Finally, a joy

In Rome we have an expression, mai una gioia (literally, “never (a moment of) joy”) that applies well to the present times. Yesterday, there was, finally, something to be joyous about: the announcement that two of my heroes, Laszlo Lovasz and Avi Wigderson, will share the 2021 Abel Prize, one of the highest honors of mathematics.

The reader can find a very good article about them on Quanta Magazine.

Instead of talking about their greatest accomplishment, here I would like to recall two beautiful and somewhat related results, that admit a short treatment.

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Silver linings

To put it mildly, 2020 is not shaping up to be a great year, so it is worthwhile to emphasize the good news, wherever we may find them.

Karlin, Klein, and Oveis Gharan have just posted a paper in which, at long last, they improve over the 1.5 approximation ratio for metric TSP which was achieved, in 1974, by Christofides. For a long time, it was suspected that the Held-Karp relaxation of metric TSP had an approximation ratio better than 1.5, but there was no viable approach to prove such a result. In 2011, two different approaches were developed to improve 1.5 in the case of shortest-path metrics on unweighted graphs: one by Oveis Gharan, Saberi and Singh and one by Momke and Svensson. The algorithm of Karlin, Klein and Oveis Gharan (which does not establish that the Held-Karp relaxation has an integrality gap better than 1.5) takes as a starting point ideas from the work of Oveis Gharan, Saberi and Singh.

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What’s New

It has been six weeks since I moved to Milan, and I am not yet completely settled in yet.

For example, although, as of yesterday, I finally have working wired internet access in my place, I still do not have a bus card (obtaining the latter has been one of the most stubbornly intractable problems I have encountered) and all the stuff that I did not carry in two bags is still in transit in a container.

Meanwhile, the busyness of handling the move, getting settled, trying to get a bus card, and teaching two courses, has meant that I did not really have time to sit down with my thoughts and process my feelings about such a major life change. If people ask me what I miss about San Francisco I will, truthfully, say something like UberX, or Thai food, or getting a bus card from a vending machine, because I still have not had a chance to miss the bigger stuff. Similarly, this post will be about random small stuff.

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Knuth Prize to Avi Wigderson


Congratulations to the Knuth prize committee chaired by Avrim Blum for the excellent choice of awarding the 2019 Knuth prize to Avi Wigderson.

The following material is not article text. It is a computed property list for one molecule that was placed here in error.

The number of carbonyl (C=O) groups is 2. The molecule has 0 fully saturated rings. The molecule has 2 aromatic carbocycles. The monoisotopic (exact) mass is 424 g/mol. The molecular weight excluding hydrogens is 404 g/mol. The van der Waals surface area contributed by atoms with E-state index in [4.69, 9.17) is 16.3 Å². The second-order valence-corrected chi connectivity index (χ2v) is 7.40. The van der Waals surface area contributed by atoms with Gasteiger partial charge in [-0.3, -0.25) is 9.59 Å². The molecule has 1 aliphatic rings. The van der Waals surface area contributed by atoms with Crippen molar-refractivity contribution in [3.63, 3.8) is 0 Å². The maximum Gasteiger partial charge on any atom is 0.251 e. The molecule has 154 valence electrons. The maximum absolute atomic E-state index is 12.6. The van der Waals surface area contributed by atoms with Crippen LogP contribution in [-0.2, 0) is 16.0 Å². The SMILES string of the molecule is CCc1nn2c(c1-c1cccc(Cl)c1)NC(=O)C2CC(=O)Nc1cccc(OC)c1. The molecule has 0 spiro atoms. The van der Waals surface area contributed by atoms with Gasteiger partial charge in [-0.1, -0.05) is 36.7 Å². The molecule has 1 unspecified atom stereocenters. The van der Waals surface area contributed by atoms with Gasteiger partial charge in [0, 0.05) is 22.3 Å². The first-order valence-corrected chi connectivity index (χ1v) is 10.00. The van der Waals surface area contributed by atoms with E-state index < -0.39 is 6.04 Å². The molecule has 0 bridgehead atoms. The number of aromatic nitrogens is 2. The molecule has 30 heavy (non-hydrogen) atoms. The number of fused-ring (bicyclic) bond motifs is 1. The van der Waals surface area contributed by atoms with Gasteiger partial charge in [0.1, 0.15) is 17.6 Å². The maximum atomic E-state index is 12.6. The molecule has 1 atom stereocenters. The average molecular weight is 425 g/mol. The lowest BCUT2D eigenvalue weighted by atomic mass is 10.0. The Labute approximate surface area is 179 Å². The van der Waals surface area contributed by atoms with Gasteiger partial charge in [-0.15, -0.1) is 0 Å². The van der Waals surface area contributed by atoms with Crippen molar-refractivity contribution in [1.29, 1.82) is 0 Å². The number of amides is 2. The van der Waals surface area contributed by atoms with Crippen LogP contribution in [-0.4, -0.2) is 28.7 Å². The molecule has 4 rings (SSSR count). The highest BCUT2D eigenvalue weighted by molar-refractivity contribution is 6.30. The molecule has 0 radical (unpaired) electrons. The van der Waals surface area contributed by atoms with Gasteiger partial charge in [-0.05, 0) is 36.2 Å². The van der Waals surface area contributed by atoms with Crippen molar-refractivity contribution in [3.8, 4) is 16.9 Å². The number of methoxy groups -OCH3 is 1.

Avi has worked on all aspects of computational complexity theory, and he has had a transformative influence on the way theoretical computer science relates to pure mathematics. I will not repeat what I wrote about his work on the occasion of his 60th birthday here and here. Long-term readers of in theory will remember that I consider him as one of the saints of computational complexity.

The organizers of the coming FOCS would like me to remind you that the deadline is this Friday, and that someone, for some reason, has set up a fake submission site (on the domain aconf dot org) but the true submission site (that, to be honest, looks less legit than the fake one) is at

Also, the deadline to submit nominations for the inaugural FOCS test of time award is in three weeks. There will be three awards, one for papers appeared in FOCS 1985-89, one for FOCS 1995-99 and one for FOCS 2005-09.

On an unrelated note, GMW appeared in FOCS 1986 and the Nisan-Wigderson “Hardness versus randomness” paper appeared in FOCS 1988.

Tested by time

I was delighted (and not at all surprised) to hear that this year’s Turing Award will go to LeCun, Hinton, and Y. Bengio for their work on deep learning.

Like public-key cryptography, deep learning was ahead of its time when first studied, but, thanks to the pioneering efforts of its founders, it was ready to be used when the technology caught up.

Mathematical developments take a long time to mature, so it is essential that applied mathematical research be done ahead of the time of its application, that is, at a time when it is basic research. Maybe quantum computing will be the next example to teach this lesson.

By the way, this summer the Simons Institute will host a program on the foundations of deep learning, co-organized by Samy Bengio, Aleks Madry, Elchanan Mossel and Matus Telgarsky.

Sometimes, it is not just the practical applications of a mathematical advance that take time to develop: the same can be true even for its theoretical applications! Which brings me to the next announcement of this post, namely that the call for nominations for the FOCS test of time award is out. Nominations are due in about four weeks.

Guest post by Chris Brzuska: LGBTQIA Meeting at Eurocrypt

[I was delighted to receive the following guest post by Chris Brzuska about a meeting that took place last week during Eurocrypt in Tel Aviv. This piece will also appear in Omer Reingold’s blog. Let me take this opportunity for a couple of shoutouts. Next week it’s going to be two years since Italy, last among Western European countries, has instituted same-sex civil unions (yay!) and the parties that opposed it now have an absolute majority after the last elections (boo!). The Berkeley EECS department has an LGBT+ graduate student organization called QiCSE that organizes a very visible breakfast meeting during the visit days for prospective grad students and regular meetings during the school year – as much as I value Berkeley exceptionalism, think about creating something like this in your own school. It would be great if there was a LGBT+ meeting at STOC this year; I am not going to STOC this year, but maybe someone else can take the lead. And now, on to Chris’s beautiful essay. Congratulations, Chris!. — Luca]